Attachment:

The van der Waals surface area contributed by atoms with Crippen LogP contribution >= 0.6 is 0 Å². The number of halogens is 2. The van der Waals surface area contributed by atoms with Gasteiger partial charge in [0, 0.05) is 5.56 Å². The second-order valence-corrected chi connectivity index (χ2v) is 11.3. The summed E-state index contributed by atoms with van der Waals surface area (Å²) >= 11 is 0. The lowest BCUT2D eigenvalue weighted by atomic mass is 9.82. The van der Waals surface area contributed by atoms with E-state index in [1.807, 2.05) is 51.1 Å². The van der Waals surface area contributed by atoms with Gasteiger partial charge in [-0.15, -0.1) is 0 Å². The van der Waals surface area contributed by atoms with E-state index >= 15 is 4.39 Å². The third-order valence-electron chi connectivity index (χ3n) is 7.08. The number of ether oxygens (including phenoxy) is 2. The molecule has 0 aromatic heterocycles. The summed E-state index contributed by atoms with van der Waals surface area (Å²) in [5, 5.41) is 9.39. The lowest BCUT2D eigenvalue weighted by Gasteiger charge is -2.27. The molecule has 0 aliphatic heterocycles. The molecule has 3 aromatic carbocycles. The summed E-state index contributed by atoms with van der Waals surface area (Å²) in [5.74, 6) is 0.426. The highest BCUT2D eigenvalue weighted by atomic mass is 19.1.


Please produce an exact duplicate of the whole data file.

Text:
The van der Waals surface area contributed by atoms with Crippen LogP contribution >= 0.6 is 0 Å². The number of halogens is 2. The van der Waals surface area contributed by atoms with Gasteiger partial charge in [0, 0.05) is 5.56 Å². The second-order valence-corrected chi connectivity index (χ2v) is 11.3. The summed E-state index contributed by atoms with van der Waals surface area (Å²) >= 11 is 0. The lowest BCUT2D eigenvalue weighted by atomic mass is 9.82. The van der Waals surface area contributed by atoms with E-state index in [1.807, 2.05) is 51.1 Å². The van der Waals surface area contributed by atoms with Gasteiger partial charge in [-0.15, -0.1) is 0 Å². The van der Waals surface area contributed by atoms with E-state index >= 15 is 4.39 Å². The third-order valence-electron chi connectivity index (χ3n) is 7.08. The number of ether oxygens (including phenoxy) is 2. The molecule has 0 aromatic heterocycles. The summed E-state index contributed by atoms with van der Waals surface area (Å²) in [5, 5.41) is 9.39. The lowest BCUT2D eigenvalue weighted by Gasteiger charge is -2.27. The molecule has 0 aliphatic heterocycles. The molecule has 3 aromatic carbocycles. The summed E-state index contributed by atoms with van der Waals surface area (Å²) in [5.74, 6) is 0.426. The highest BCUT2D eigenvalue weighted by atomic mass is 19.1.